Printed book sales soared by £8m in the UK last week, as shoppers flocked to the high street after being kept away by bad weather the previous week.
Nielsen BookScan data reveals a total of £45.3m was spent on printed books in the seven days to 1st December, up 21.6% week on week. Sales through its General Retail Market panel of booksellers, which offers a good indicator of high street book shop performance, were up 19.2%.
Numerous titles within the non-fiction sector, the traditional hunting ground for a Christmas gift, enjoyed big sales boosts, with overall sales of non-fiction books in BookScan's top 5,000 chart for the week growing by more than 30%.
Jamie Oliver's Jamie's 15-minute Meals (Michael Joseph) proved the bestselling book overall, selling 69,111 copies in the seven days to 1st December. Last week's chart-topper Jeff Kinney's Diary of a Wimpy Kid: The Third Wheel (Puffin) suffered a slight drop in sales and falls to second position with a sale of 53,089. Guinness World Records (Guinness) retains third place with a sale of 50,216 copies. Miranda Hart's Is it Just Me? (Hodder, 36,169 copies sold) and Bradley Wiggins' My Time (Yellow Jersey, 28,334) complete the top five.
Non-fiction books that received big sales boosts include: Wiggins' My Time (+50%); TV chef Nigel Slater's Kitchen Diaries II (Fourth Estate, up 76%); The Private Eye Annual (Private Eye, up 62%), broadcaster Jake Humphrey's The Inside Track (Simon & Schuster, up 193%), and Yotam Ottolenghi's Jerusalem (Ebury, up 50%). There were also big boosts for Tyler Hamilton's The Secret Race (Bantam Press, up 221%), the recent recipient of the William Hill Sports Book of the Year award, and C T Grey's E L James spoof, Fifty Sheds of Grey (Boxtree, up 66%). The latter sold 9,747 copies in the UK last week, taking £58,000 through the tills—some £5,500 more than was spent on copies of the book it spoofs, James' Fifty Shades of Grey (Arrow). It enters the Official UK Top 50 in 38th position, and joins this week's Hardback Non-fiction list in 16th place.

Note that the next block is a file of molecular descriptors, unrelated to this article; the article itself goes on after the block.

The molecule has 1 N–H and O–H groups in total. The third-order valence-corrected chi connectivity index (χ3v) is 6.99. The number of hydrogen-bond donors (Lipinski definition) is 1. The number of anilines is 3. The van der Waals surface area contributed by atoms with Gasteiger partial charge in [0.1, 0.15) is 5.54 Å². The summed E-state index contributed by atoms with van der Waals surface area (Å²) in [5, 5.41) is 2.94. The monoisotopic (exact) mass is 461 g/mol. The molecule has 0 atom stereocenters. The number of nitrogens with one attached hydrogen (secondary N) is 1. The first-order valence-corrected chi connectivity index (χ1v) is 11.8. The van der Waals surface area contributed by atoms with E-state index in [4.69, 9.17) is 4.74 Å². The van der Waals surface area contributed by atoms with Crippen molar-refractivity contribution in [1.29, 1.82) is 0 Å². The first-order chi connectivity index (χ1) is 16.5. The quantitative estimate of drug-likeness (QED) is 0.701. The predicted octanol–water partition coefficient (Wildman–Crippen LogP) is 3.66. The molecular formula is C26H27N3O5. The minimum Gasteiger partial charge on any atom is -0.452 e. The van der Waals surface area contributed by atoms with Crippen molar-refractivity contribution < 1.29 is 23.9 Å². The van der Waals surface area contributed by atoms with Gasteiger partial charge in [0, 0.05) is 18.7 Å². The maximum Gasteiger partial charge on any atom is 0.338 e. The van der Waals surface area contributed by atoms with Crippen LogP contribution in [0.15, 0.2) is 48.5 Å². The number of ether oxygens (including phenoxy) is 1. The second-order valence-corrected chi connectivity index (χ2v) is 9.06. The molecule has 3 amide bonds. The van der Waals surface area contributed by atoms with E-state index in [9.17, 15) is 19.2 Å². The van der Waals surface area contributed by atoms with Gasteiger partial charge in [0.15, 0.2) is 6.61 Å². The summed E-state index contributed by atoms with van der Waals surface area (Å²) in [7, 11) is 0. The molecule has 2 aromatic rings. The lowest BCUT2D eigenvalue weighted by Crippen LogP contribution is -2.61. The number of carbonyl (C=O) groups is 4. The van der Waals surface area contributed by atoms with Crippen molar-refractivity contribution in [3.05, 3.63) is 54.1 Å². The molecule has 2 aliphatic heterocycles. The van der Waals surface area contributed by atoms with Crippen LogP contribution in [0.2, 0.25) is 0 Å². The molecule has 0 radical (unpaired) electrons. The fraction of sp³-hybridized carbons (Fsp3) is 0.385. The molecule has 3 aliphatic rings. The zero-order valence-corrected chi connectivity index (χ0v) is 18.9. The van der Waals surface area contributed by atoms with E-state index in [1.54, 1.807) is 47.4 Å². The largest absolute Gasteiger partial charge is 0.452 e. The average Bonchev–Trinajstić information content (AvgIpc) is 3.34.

Newspaper "book of the year" reviews had an impact on sales, with countless titles recently recommended by contributors enjoying solid sales uplifts. Three books that received a multitude of nominations saw their sales more than double week on week: Zadie Smith's NW (Hamish Hamilton) enjoyed a 57% surge; Katherine Boo's Behind the Beautiful Forevers (Portobello) received a 106% uplift; while Robert Macfarlane's The Old Ways (Hamish Hamilton) saw its sales climb 227%.
J K Rowling’s The Casual Vacancy (Little, Brown) returns to number one in the Original Fiction chart this week, following a three-week hiatus. Sales of the novel, which is to become a BBC drama series in 2014, jumped 18%. Sales of the hardback novel now stand at 316,690 copies—almost twice as many as the next bestselling hardback novel of 2012, Hilary Mantel’s Bring up the Bodies (Fourth Estate, 166,924).
For the 31st week of 48 in 2012, an erotic novel tops The Bookseller's Mass-market Fiction chart. Sylvia Day’s Seven Years to Sin (Penguin) is this week’s new number one, occupying the spot her Reflected in You (Penguin) claimed last week.
Despite the swell in sales in the non-fiction sector in particular, the printed book market continues to lag behind 2011. Spending on printed books last week was down 9.1%, or £4.5m, on the comparative week last year. Volume sales were down 8.8% year on year—a sixth month low in percentage terms.